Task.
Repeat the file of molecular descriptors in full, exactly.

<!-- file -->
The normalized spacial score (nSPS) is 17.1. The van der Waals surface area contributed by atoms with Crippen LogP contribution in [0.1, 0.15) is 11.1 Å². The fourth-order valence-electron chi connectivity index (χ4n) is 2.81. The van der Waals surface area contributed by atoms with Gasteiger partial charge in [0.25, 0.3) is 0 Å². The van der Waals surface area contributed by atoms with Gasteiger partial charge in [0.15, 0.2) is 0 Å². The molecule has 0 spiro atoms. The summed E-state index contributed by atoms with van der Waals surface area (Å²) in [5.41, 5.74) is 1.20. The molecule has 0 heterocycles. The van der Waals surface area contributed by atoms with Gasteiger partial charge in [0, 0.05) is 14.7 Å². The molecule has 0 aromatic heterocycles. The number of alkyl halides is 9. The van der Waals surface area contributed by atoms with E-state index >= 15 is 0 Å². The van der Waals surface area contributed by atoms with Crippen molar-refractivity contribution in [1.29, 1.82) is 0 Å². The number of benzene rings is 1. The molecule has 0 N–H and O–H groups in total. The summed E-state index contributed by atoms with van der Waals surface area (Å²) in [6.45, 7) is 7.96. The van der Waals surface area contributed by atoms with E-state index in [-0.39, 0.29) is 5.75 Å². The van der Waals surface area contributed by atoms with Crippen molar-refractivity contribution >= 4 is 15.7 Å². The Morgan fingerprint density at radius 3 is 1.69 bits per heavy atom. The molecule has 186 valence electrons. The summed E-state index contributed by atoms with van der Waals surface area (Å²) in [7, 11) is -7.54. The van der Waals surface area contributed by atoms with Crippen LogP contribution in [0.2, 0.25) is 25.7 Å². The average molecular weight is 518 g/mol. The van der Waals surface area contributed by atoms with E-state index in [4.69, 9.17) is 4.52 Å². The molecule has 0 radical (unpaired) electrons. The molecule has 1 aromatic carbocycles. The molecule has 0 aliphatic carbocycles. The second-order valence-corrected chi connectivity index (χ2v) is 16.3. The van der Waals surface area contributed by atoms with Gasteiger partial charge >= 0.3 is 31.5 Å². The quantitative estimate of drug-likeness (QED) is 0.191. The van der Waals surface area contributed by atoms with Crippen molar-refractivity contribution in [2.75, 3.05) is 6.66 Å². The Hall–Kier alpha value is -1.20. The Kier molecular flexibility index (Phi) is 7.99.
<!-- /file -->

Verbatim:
The normalized spacial score (nSPS) is 17.1. The van der Waals surface area contributed by atoms with Crippen LogP contribution in [0.1, 0.15) is 11.1 Å². The fourth-order valence-electron chi connectivity index (χ4n) is 2.81. The van der Waals surface area contributed by atoms with Gasteiger partial charge in [0.25, 0.3) is 0 Å². The van der Waals surface area contributed by atoms with Gasteiger partial charge in [0.15, 0.2) is 0 Å². The molecule has 0 spiro atoms. The summed E-state index contributed by atoms with van der Waals surface area (Å²) in [5.41, 5.74) is 1.20. The molecule has 0 heterocycles. The van der Waals surface area contributed by atoms with Gasteiger partial charge in [0, 0.05) is 14.7 Å². The molecule has 0 aromatic heterocycles. The number of alkyl halides is 9. The van der Waals surface area contributed by atoms with E-state index >= 15 is 0 Å². The van der Waals surface area contributed by atoms with Crippen molar-refractivity contribution in [1.29, 1.82) is 0 Å². The number of benzene rings is 1. The molecule has 0 N–H and O–H groups in total. The summed E-state index contributed by atoms with van der Waals surface area (Å²) in [6.45, 7) is 7.96. The van der Waals surface area contributed by atoms with E-state index in [-0.39, 0.29) is 5.75 Å². The van der Waals surface area contributed by atoms with Crippen molar-refractivity contribution >= 4 is 15.7 Å². The Morgan fingerprint density at radius 3 is 1.69 bits per heavy atom. The molecule has 186 valence electrons. The summed E-state index contributed by atoms with van der Waals surface area (Å²) in [7, 11) is -7.54. The van der Waals surface area contributed by atoms with Crippen LogP contribution in [0.2, 0.25) is 25.7 Å². The average molecular weight is 518 g/mol. The van der Waals surface area contributed by atoms with E-state index in [4.69, 9.17) is 4.52 Å². The molecule has 0 radical (unpaired) electrons. The molecule has 1 aromatic carbocycles. The molecule has 0 aliphatic carbocycles. The second-order valence-corrected chi connectivity index (χ2v) is 16.3. The van der Waals surface area contributed by atoms with Gasteiger partial charge >= 0.3 is 31.5 Å². The quantitative estimate of drug-likeness (QED) is 0.191. The van der Waals surface area contributed by atoms with Crippen molar-refractivity contribution in [2.75, 3.05) is 6.66 Å². The Hall–Kier alpha value is -1.20. The Kier molecular flexibility index (Phi) is 7.99.